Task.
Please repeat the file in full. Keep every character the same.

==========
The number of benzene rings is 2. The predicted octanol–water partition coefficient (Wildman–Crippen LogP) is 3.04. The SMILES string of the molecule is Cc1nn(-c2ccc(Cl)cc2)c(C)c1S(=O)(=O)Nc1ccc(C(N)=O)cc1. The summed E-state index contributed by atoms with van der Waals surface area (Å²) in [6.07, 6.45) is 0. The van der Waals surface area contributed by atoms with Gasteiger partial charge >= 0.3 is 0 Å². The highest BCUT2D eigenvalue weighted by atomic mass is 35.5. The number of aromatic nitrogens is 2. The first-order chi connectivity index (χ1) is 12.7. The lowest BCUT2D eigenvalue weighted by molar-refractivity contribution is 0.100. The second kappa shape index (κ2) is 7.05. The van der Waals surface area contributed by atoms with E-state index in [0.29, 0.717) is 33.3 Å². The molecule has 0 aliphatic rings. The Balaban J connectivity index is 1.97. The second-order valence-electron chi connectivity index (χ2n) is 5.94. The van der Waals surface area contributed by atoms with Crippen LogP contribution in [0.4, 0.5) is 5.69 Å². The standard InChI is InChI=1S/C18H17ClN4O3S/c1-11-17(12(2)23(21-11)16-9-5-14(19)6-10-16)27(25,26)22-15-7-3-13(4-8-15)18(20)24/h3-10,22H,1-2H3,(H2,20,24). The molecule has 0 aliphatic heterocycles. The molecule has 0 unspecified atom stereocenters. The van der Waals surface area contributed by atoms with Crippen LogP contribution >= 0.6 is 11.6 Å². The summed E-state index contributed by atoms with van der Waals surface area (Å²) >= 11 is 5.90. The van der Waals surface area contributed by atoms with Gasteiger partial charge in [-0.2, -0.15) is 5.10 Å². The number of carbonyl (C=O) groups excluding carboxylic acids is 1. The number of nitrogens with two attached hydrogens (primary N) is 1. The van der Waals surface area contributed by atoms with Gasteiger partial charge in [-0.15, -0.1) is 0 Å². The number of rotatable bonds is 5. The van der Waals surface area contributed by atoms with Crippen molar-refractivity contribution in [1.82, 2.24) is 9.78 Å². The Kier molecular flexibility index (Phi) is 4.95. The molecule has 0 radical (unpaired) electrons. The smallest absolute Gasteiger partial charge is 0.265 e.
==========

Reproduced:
The number of benzene rings is 2. The predicted octanol–water partition coefficient (Wildman–Crippen LogP) is 3.04. The SMILES string of the molecule is Cc1nn(-c2ccc(Cl)cc2)c(C)c1S(=O)(=O)Nc1ccc(C(N)=O)cc1. The summed E-state index contributed by atoms with van der Waals surface area (Å²) in [6.07, 6.45) is 0. The van der Waals surface area contributed by atoms with Gasteiger partial charge >= 0.3 is 0 Å². The highest BCUT2D eigenvalue weighted by atomic mass is 35.5. The number of aromatic nitrogens is 2. The first-order chi connectivity index (χ1) is 12.7. The lowest BCUT2D eigenvalue weighted by molar-refractivity contribution is 0.100. The second kappa shape index (κ2) is 7.05. The van der Waals surface area contributed by atoms with E-state index in [0.29, 0.717) is 33.3 Å². The molecule has 0 aliphatic rings. The Balaban J connectivity index is 1.97. The second-order valence-electron chi connectivity index (χ2n) is 5.94. The van der Waals surface area contributed by atoms with Crippen LogP contribution in [0.4, 0.5) is 5.69 Å². The standard InChI is InChI=1S/C18H17ClN4O3S/c1-11-17(12(2)23(21-11)16-9-5-14(19)6-10-16)27(25,26)22-15-7-3-13(4-8-15)18(20)24/h3-10,22H,1-2H3,(H2,20,24). The molecule has 0 aliphatic heterocycles. The molecule has 0 unspecified atom stereocenters. The van der Waals surface area contributed by atoms with Crippen LogP contribution >= 0.6 is 11.6 Å². The summed E-state index contributed by atoms with van der Waals surface area (Å²) >= 11 is 5.90. The van der Waals surface area contributed by atoms with Gasteiger partial charge in [-0.2, -0.15) is 5.10 Å². The number of carbonyl (C=O) groups excluding carboxylic acids is 1. The number of nitrogens with two attached hydrogens (primary N) is 1. The van der Waals surface area contributed by atoms with Gasteiger partial charge in [-0.15, -0.1) is 0 Å². The number of rotatable bonds is 5. The van der Waals surface area contributed by atoms with Crippen molar-refractivity contribution in [1.82, 2.24) is 9.78 Å². The Kier molecular flexibility index (Phi) is 4.95. The molecule has 0 radical (unpaired) electrons. The smallest absolute Gasteiger partial charge is 0.265 e.